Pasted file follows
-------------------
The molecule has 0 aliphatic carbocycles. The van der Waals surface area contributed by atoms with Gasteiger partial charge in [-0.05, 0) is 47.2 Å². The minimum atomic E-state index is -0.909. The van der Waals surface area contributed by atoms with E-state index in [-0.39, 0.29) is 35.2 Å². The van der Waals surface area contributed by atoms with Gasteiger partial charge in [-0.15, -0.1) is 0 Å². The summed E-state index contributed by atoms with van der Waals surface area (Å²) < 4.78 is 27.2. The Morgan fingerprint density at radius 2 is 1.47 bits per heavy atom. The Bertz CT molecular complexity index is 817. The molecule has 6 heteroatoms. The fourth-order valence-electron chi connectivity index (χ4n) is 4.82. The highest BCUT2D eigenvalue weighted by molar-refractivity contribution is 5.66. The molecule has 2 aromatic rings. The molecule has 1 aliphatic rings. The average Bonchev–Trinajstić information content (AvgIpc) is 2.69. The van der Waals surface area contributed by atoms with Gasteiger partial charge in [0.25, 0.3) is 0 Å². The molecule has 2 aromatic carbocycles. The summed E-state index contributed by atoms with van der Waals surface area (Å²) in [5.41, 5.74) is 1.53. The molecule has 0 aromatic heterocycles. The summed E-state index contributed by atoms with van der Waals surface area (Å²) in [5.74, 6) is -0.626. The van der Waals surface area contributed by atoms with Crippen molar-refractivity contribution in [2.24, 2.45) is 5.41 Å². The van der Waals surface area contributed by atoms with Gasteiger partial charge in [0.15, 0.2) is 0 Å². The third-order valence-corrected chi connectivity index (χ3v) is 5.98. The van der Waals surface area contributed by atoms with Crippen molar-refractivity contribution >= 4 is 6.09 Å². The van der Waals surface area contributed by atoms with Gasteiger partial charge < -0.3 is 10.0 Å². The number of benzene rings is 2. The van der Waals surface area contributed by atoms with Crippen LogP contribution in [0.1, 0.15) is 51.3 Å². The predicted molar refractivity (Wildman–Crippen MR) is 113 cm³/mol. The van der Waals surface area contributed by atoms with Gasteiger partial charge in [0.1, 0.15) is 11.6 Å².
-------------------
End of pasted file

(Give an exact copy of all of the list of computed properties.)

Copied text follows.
The molecule has 0 aliphatic carbocycles. The van der Waals surface area contributed by atoms with Gasteiger partial charge in [-0.05, 0) is 47.2 Å². The minimum atomic E-state index is -0.909. The van der Waals surface area contributed by atoms with E-state index in [-0.39, 0.29) is 35.2 Å². The van der Waals surface area contributed by atoms with Gasteiger partial charge in [-0.15, -0.1) is 0 Å². The summed E-state index contributed by atoms with van der Waals surface area (Å²) < 4.78 is 27.2. The Morgan fingerprint density at radius 2 is 1.47 bits per heavy atom. The Bertz CT molecular complexity index is 817. The molecule has 6 heteroatoms. The fourth-order valence-electron chi connectivity index (χ4n) is 4.82. The highest BCUT2D eigenvalue weighted by molar-refractivity contribution is 5.66. The molecule has 2 aromatic rings. The molecule has 1 aliphatic rings. The average Bonchev–Trinajstić information content (AvgIpc) is 2.69. The van der Waals surface area contributed by atoms with Gasteiger partial charge in [0.25, 0.3) is 0 Å². The molecule has 2 aromatic carbocycles. The summed E-state index contributed by atoms with van der Waals surface area (Å²) in [5.41, 5.74) is 1.53. The molecule has 0 aromatic heterocycles. The summed E-state index contributed by atoms with van der Waals surface area (Å²) in [5.74, 6) is -0.626. The van der Waals surface area contributed by atoms with Crippen molar-refractivity contribution in [2.24, 2.45) is 5.41 Å². The van der Waals surface area contributed by atoms with Gasteiger partial charge in [0.15, 0.2) is 0 Å². The third-order valence-corrected chi connectivity index (χ3v) is 5.98. The van der Waals surface area contributed by atoms with Crippen molar-refractivity contribution >= 4 is 6.09 Å². The van der Waals surface area contributed by atoms with Gasteiger partial charge < -0.3 is 10.0 Å². The number of benzene rings is 2. The van der Waals surface area contributed by atoms with Crippen LogP contribution in [0.1, 0.15) is 51.3 Å². The predicted molar refractivity (Wildman–Crippen MR) is 113 cm³/mol. The van der Waals surface area contributed by atoms with Gasteiger partial charge in [0.1, 0.15) is 11.6 Å².